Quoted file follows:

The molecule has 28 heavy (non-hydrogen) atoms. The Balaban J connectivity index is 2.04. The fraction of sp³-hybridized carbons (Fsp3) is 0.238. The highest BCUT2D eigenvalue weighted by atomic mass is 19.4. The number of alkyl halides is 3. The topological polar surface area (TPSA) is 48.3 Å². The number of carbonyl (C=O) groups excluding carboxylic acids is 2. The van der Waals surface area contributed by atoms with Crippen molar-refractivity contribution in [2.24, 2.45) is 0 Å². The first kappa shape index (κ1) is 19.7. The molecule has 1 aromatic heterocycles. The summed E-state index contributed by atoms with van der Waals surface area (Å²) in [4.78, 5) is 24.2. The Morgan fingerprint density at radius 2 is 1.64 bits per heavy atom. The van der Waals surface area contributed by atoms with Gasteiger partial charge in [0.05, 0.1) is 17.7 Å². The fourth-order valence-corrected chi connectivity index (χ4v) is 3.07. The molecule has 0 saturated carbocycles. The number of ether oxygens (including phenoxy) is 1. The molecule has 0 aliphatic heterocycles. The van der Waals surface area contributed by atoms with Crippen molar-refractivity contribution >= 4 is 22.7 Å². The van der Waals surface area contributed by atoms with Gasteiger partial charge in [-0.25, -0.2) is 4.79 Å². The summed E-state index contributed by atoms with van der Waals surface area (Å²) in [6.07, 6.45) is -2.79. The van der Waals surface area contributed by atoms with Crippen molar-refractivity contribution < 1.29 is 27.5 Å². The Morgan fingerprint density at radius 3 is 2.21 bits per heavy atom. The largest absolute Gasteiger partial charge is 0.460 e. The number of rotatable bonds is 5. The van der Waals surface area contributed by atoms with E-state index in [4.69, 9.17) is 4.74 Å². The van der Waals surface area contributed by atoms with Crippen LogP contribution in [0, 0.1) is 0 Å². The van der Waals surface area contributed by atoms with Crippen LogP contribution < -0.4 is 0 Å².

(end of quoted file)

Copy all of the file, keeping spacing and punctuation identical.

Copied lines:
The molecule has 28 heavy (non-hydrogen) atoms. The Balaban J connectivity index is 2.04. The fraction of sp³-hybridized carbons (Fsp3) is 0.238. The highest BCUT2D eigenvalue weighted by atomic mass is 19.4. The number of alkyl halides is 3. The topological polar surface area (TPSA) is 48.3 Å². The number of carbonyl (C=O) groups excluding carboxylic acids is 2. The van der Waals surface area contributed by atoms with Crippen molar-refractivity contribution in [2.24, 2.45) is 0 Å². The first kappa shape index (κ1) is 19.7. The molecule has 1 aromatic heterocycles. The summed E-state index contributed by atoms with van der Waals surface area (Å²) in [4.78, 5) is 24.2. The Morgan fingerprint density at radius 2 is 1.64 bits per heavy atom. The van der Waals surface area contributed by atoms with Gasteiger partial charge in [0.05, 0.1) is 17.7 Å². The fourth-order valence-corrected chi connectivity index (χ4v) is 3.07. The molecule has 0 saturated carbocycles. The number of ether oxygens (including phenoxy) is 1. The molecule has 0 aliphatic heterocycles. The van der Waals surface area contributed by atoms with Crippen molar-refractivity contribution >= 4 is 22.7 Å². The van der Waals surface area contributed by atoms with Gasteiger partial charge in [-0.25, -0.2) is 4.79 Å². The summed E-state index contributed by atoms with van der Waals surface area (Å²) in [6.07, 6.45) is -2.79. The van der Waals surface area contributed by atoms with Crippen molar-refractivity contribution < 1.29 is 27.5 Å². The Morgan fingerprint density at radius 3 is 2.21 bits per heavy atom. The largest absolute Gasteiger partial charge is 0.460 e. The number of rotatable bonds is 5. The van der Waals surface area contributed by atoms with E-state index in [4.69, 9.17) is 4.74 Å². The van der Waals surface area contributed by atoms with Crippen LogP contribution in [0, 0.1) is 0 Å². The van der Waals surface area contributed by atoms with Crippen LogP contribution < -0.4 is 0 Å².